• On a schedule to ensure your most important services are always accessible to your users. Select the frequency at which you want Datadog to run your gRPC test.
  • Within your CI/CD pipelines to start shipping without fearing faulty code might impact your customers experience.
  • On-demand to run your tests whenever makes the most sense for your team.

Define alert conditions

Set alert conditions to determine the circumstances under which you want a health check test to fail and trigger an alert.

Alerting rule

When you set the alert conditions to: An alert is triggered if any assertion fails for X minutes from any n of N locations, an alert is triggered only if these two conditions are true:

  • At least one location was in failure (at least one assertion failed) during the last X minutes;
  • At one moment during the last X minutes, at least n locations were in failure.

Fast retry

Your health check test can trigger retries X times after Y ms in case of a failed test result. Customize the retry interval to suit your alerting sensibility.

Location uptime is computed on a per-evaluation basis (whether the last test result before evaluation was up or down). The total uptime is computed based on the configured alert conditions. Notifications sent are based on the total uptime.

Notify your team

A notification is sent by your test based on the alerting conditions previously defined. Use this section to define how and what message to send to your teams.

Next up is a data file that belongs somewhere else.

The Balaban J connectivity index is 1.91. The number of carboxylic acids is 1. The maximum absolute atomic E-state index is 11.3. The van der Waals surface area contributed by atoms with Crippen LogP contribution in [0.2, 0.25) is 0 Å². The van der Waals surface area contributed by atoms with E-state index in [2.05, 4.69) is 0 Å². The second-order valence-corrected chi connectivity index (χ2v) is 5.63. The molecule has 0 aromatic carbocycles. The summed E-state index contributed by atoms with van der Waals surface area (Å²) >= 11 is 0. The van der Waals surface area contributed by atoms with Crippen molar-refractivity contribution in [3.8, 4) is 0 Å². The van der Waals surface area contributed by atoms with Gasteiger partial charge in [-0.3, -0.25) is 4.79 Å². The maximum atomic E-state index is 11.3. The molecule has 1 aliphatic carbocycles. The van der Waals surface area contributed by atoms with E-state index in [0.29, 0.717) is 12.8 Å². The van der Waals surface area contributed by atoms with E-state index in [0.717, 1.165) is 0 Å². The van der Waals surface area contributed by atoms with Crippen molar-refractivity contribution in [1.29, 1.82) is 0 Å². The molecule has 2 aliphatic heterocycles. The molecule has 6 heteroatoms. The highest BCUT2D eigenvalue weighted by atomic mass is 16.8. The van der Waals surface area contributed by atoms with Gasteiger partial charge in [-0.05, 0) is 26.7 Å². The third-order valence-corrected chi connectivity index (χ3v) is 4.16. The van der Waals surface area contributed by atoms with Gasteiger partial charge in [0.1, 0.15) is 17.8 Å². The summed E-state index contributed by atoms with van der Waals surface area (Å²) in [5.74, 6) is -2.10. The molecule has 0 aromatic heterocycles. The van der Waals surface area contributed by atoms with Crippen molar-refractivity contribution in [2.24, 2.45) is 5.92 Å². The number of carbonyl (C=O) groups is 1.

1. Similar to how you configure monitors, select users and/or services that should receive notifications either by adding a @notificationto the message or by searching for team members and connected integrations with the drop-down box.

  2. Enter the notification message for your health check test. This field allows standard Markdown formatting and supports the following conditional variables:

    Conditional VariableDescription
    {{#is_alert}}Show when the test alerts.
    {{^is_alert}}Show unless the test alerts.
    {{#is_recovery}}Show when the test recovers from alert.
    {{^is_recovery}}Show unless the test recovers from alert.
  3. Specify how often you want your health check test to re-send the notification message in case of test failure. To prevent renotification on failing health check tests, leave the option as Never renotify if the monitor has not been resolved.

Click Save to save and start your health check test.


Create local variables

You can create local variables by clicking on Create Local Variable at the top right hand corner of your health check test configuration form. You can define their values from one of the below available builtins:

{{ numeric(n) }}
Generates a numeric string with n digits.
{{ alphabetic(n) }}
Generates an alphabetic string with n letters.